New 'CALM' model on passenger movement developed using Frontera supercomputer.
Virus multiplication in 3D
Vaccinia viruses serve as a vaccine against human smallpox and as the basis of new cancer therapies.
How the Zika virus can spread
The spread of infectious diseases such as Zika depends on many different factors.
Fighting the herpes virus
New insights into preventing herpes infections have been published in Nature Communications.
Strategies of a honey bee virus
Heidelberg, 23 October 2019 - The Israeli Acute Paralysis Virus is a pathogen that affects honey bees and has been linked to Colony Collapse Disorder, a key factor in decimating the bee population.
Tracking the HI virus
A European research team led by Prof. Christian Eggeling from the Friedrich Schiller University Jena, the Leibniz Institute of Photonic Technology (Leibniz IPHT), and the University of Oxford has now succeeded in using high-resolution imaging to make visible to the millisecond how the HI virus spreads between living cells and which molecules it requires for this purpose.
Prior Zika virus or dengue virus infection does not affect secondary infections in monkeys
Previous infection with either Zika virus or dengue virus has no apparent effect on the clinical course of subsequent infection with the other virus, according to a study published August 1 in the open-access journal PLOS Pathogens by David O'Connor of the University of Wisconsin-Madison, and colleagues.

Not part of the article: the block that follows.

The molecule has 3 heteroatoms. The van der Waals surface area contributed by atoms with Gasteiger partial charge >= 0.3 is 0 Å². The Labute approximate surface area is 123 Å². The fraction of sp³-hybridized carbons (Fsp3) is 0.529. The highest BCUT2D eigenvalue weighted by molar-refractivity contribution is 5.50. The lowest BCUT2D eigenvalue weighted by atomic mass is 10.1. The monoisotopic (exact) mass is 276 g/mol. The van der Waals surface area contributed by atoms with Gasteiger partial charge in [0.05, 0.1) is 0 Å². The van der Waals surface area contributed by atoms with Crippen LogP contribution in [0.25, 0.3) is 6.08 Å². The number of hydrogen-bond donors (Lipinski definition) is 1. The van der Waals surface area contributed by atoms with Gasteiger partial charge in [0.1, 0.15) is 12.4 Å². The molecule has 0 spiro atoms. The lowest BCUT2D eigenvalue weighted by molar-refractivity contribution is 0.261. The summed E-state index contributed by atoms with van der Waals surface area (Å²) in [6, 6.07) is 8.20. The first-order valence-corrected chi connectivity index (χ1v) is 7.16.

Smartphone virus scanner is not what you think
The current leading method to assess the presence of viruses and other biological markers of disease is effective but large and expensive.
Early dengue virus infection could "defuse" zika virus
The Zika virus outbreak in Latin America has affected over 60 million people up to now.
More Virus News and Virus Current Events

Trending Science News

Current Coronavirus (COVID-19) News

Top Science Podcasts

We have hand picked the top science podcasts of 2020.
Now Playing: TED Radio Hour

Clint Smith
The killing of George Floyd by a police officer has sparked massive protests nationwide. This hour, writer and scholar Clint Smith reflects on this moment, through conversation, letters, and poetry.
Now Playing: Science for the People

#562 Superbug to Bedside
By now we're all good and scared about antibiotic resistance, one of the many things coming to get us all. But there's good news, sort of. News antibiotics are coming out! How do they get tested? What does that kind of a trial look like and how does it happen? Host Bethany Brookeshire talks with Matt McCarthy, author of "Superbugs: The Race to Stop an Epidemic", about the ins and outs of testing a new antibiotic in the hospital.
Now Playing: Radiolab

Dispatch 6: Strange Times
Covid has disrupted the most basic routines of our days and nights. But in the middle of a conversation about how to fight the virus, we find a place impervious to the stalled plans and frenetic demands of the outside world. It's a very different kind of front line, where urgent work means moving slow, and time is marked out in tiny pre-planned steps. Then, on a walk through the woods, we consider how the tempo of our lives affects our minds and discover how the beats of biology shape our bodies. This episode was produced with help from Molly Webster and Tracie Hunte. Support Radiolab today at